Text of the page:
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Climate change greatly escalates forest disturbance risks to US property values

William R L Anderegg, Timothy Collins, Sara Grineski, Sarah Nicholls Orcid Logo, Christoph Nolte

Environmental Research Letters, Volume: 18, Issue: 9, Start page: 094011

Swansea University Author: Sarah Nicholls Orcid Logo

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Abstract

Anthropogenic climate change is projected to drive increases in climate extremes and climate-sensitive ecosystem disturbances such as wildfire with enormous economic impacts. Understanding spatial and temporal patterns of risk to property values from climate-sensitive disturbances at national and re...

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Published in: Environmental Research Letters
ISSN: 1748-9326
Published: IOP Publishing 2023
Online Access: Check full text

URI: https://cronfa.swan.ac.uk/Record/cronfa64021
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Abstract: Anthropogenic climate change is projected to drive increases in climate extremes and climate-sensitive ecosystem disturbances such as wildfire with enormous economic impacts. Understanding spatial and temporal patterns of risk to property values from climate-sensitive disturbances at national and regional scales and from multiple disturbances is urgently needed to inform risk management and policy efforts. Here, we combine models for three major climate-sensitive disturbances (i.e., wildfire, climate stress-driven tree mortality, and insect-driven tree mortality), future climate projections of these disturbances, and high-resolution property values data to quantify the spatiotemporal exposure of property values to disturbance across the contiguous United States (US). We find that property values exposed to these climate-sensitive disturbances increase sharply in future climate scenarios, particularly in existing high-risk regions of the western US, and that novel exposure risks emerge in some currently lower-risk regions such as the southeast and Great Lakes regions. Climate policy that drives emissions towards low-to-moderate climate futures avoids large increases in disturbance risk exposure compared to high emissions scenarios. Our results provide an important large-scale assessment of climate-sensitive disturbance risk to property values to help inform land management and climate adaptation efforts.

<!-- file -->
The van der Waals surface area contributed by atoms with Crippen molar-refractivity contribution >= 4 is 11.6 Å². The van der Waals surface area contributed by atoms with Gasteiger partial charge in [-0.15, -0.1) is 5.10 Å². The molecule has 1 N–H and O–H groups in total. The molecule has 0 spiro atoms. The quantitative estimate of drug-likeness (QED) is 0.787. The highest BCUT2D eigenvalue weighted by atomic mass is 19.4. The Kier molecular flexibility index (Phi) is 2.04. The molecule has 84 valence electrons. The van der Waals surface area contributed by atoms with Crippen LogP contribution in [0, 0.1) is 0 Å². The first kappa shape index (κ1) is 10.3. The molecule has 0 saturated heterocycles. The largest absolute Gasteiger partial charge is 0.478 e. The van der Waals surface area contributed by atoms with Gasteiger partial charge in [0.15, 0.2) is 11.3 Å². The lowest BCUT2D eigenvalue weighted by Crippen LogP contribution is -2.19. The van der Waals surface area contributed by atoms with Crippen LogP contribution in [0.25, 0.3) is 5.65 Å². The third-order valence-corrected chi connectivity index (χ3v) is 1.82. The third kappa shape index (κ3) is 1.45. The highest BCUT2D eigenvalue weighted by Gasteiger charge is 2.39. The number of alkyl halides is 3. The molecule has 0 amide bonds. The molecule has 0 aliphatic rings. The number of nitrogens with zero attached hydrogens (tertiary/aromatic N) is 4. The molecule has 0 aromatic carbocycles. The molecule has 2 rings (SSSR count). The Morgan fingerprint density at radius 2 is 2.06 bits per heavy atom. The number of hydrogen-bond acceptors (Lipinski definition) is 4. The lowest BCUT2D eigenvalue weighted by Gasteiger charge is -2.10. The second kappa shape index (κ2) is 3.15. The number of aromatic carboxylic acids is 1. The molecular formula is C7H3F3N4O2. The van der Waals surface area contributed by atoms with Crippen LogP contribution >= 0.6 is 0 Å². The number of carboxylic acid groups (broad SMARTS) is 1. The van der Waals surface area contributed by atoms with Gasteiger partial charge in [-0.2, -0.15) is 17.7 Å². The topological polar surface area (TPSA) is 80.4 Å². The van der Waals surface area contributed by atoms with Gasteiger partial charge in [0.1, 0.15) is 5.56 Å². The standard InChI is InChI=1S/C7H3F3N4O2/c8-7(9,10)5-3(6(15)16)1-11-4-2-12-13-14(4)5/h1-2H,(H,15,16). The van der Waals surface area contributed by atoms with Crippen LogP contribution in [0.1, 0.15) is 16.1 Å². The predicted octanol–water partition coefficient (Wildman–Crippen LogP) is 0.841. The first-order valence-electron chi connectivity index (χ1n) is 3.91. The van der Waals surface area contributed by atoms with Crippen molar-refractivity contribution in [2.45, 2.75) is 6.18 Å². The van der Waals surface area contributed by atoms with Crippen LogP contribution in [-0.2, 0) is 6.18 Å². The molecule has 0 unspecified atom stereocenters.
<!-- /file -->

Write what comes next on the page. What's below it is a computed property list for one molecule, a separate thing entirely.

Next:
Keywords: Climate change, wildfire, tree mortality, economic impacts, climate policy
College: Faculty of Humanities and Social Sciences
Funders: WRLA acknowledges support from the David and Lucille Packard Foundation, US National Science Foundation Grants 1802880, 2003017, 2044937, and IOS-2325700.
Issue: 9
Start Page: 094011